What is the Seven-Point Story Structure?
by Tom Ashford
Pretty much any good story can be split into three acts, whether the author had those acts in mind when writing it or not. And I’m sure most people reading this will have heard of the Hero’s Journey before. It’s the classic, circle-based story structure coined by Joseph Campbell, and it goes something like this:
Call to Adventure
Refusal of the Call
Meeting the Mentor
Crossing the Threshold
Tests, Allies and Enemies
Approach the Inmost Cave
Return with Elixir
(If you’re having trouble applying this structure to a story, just think of Star Wars: A New Hope.)
But there are other methods to plotting out a story, too. One of these is another classic method called the Seven-Point story structure. It can still be divided into the same three acts (as always) and the different points sometimes go by different names (I’m using some more obvious and recognisable terms here), but it’s another easy way to plot out the main events in your story before you get stuck in with all that, you know, character development stuff.
We begin with…
1.) The Hook/ Opening Scene
Would you believe it? You begin at the beginning! Here’s when you’d introduce your main character and their day-to-day situation. You’re establishing the status quo of your novel, essentially – the ordinary which is about to get extraordinary, the calm which is about to be flipped on its head. Usually this is the very opening scene of your story, though sometimes it can come after a villainous prologue of sorts. Either way, your reader needs to know what normality is as soon as possible in your story so you can start shaking things up.
Example: Luke Skywalker chilling out in his little desert farm.
2.) The Inciting Incident/ The Point of No Return
Here’s when you start shaking things up. Something needs to happen that will propel your main character out of their comfortable, normal existence and into your story – ideally, something drastic and not easily rectified. As suggested in the Hero’s Journey, this incident is likely something the protagonist can refuse at first… but soon enough something will happen that means they must commit to the adventure. Act One ends here.
Example: Luke meets Obi Wan Kenobi and learns about his father (Inciting Incident), then returns home to find his aunt and uncle burnt to a crisp (Point of No Return).
3.) Pinch No.1
At this point, your character(s) are still getting used to their new circumstances – they were living comfortably on a space farm until only a few minutes ago, after all. They’re not a hero yet. That means something needs to happen to put pressure on them into pursuing that path. That something is sometimes the introduction of a villain or challenge, whether big or small, which the protagonist needs to overcome. Sometimes it’s too big for them to overcome, so they merely need to survive it. Either way, they’re only reacting to a situation at this stage.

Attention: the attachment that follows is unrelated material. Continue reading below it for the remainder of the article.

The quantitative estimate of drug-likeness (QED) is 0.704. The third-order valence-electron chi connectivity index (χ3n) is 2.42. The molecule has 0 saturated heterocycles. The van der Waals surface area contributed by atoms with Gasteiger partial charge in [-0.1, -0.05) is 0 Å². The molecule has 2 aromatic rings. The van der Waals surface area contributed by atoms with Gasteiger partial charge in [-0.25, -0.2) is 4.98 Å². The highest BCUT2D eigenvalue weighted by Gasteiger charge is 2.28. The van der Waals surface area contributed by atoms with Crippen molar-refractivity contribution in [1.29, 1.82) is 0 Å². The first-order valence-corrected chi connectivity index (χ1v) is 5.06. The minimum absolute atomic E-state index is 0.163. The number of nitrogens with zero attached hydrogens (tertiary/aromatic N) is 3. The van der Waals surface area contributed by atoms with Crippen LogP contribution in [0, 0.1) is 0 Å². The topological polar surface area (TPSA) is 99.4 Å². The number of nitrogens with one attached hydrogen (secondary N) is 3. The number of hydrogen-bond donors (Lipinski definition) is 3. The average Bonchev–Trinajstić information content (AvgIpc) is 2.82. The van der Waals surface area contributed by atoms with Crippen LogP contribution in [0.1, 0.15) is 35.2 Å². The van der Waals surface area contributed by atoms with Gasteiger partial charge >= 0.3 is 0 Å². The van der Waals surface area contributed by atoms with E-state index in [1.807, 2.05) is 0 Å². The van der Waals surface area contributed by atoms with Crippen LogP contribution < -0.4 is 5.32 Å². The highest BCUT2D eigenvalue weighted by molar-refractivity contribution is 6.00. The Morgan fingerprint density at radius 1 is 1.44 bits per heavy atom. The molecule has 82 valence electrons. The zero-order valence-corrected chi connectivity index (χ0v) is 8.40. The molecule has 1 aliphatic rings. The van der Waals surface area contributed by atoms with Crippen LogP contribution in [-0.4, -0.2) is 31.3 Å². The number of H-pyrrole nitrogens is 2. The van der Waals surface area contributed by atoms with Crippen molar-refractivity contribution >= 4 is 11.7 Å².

Example: Star Wars has a fairly subtle one – getting Han Solo to be their pilot and then escaping the Storm Troopers – but in Gravity this involves Sandra Bullock’s character getting to the ISS after her space shuttle is destroyed (she’s reacting to her situation, and even being pulled along by Clooney).
4.) The Midpoint
The Midpoint usually happens (yep, you guessed it) at the halfway point of your story, though it doesn’t necessarily have to (though be realistic, it’s not going to happen at the 20 or 80% mark). It’s a dramatic event, whether emotionally or in terms of an action set-piece, and something which will change your character going forward. It’s what changes your protagonist from reactive to proactive, often moving the plot in a new direction (or giving a new perspective to that direction).
Example: The crew of the Millennium Falcon are pulled into the Death Star, and Luke decides to rescue Princess Leia once he discovers she’s also onboard.
5.) Pinch No.2
Another new challenge/ problem, this time based around the plot’s new direction following the Midpoint event. Often this involves something going wrong (as with all problems), and the protagonist can either succeed in getting what they need to complete their mission, or fail and feel as if all is lost. They either march towards the climax of your story with a newfound confidence or require an ally to pick them back up. Act Two ends here.
Example: In Star Wars, Darth Vader kills Obi Wan Kenobi, so Luke goes from simply accompanying Obi Wan in delivering the Death Star plans to proactively helping the Resistance fight the Empire. In Gravity, Sandra Bullock’s character gets into the ISS ‘pod’ only to discover that it’s useless without fuel.
The stakes have never been higher. This needs to be the most dramatic moment in your story, when everything comes together for a big emotional (or at least explosive) payoff. The protagonist doesn’t have to succeed in any or all of their missions, but at the very least their personal character arc needs to be resolved.
Example: Luke leads the Resistance fighters to destroy the Death Star before it can blow up the rebel base.
Much like the hook/ opening scene, you need to close your story by returning to a sense of status quo (or as emotionally near to it as your story will allow). The villain needs to be vanquished and your protagonist needs to have learned something along the way (even if they didn’t get quite what they wanted). Of course, if you’re writing a series, you may want to leave one of the storylines a little open…
Example: Although Luke can’t go back to his life on the farm, he and his friends are hailed as heroes in the victory celebrations.
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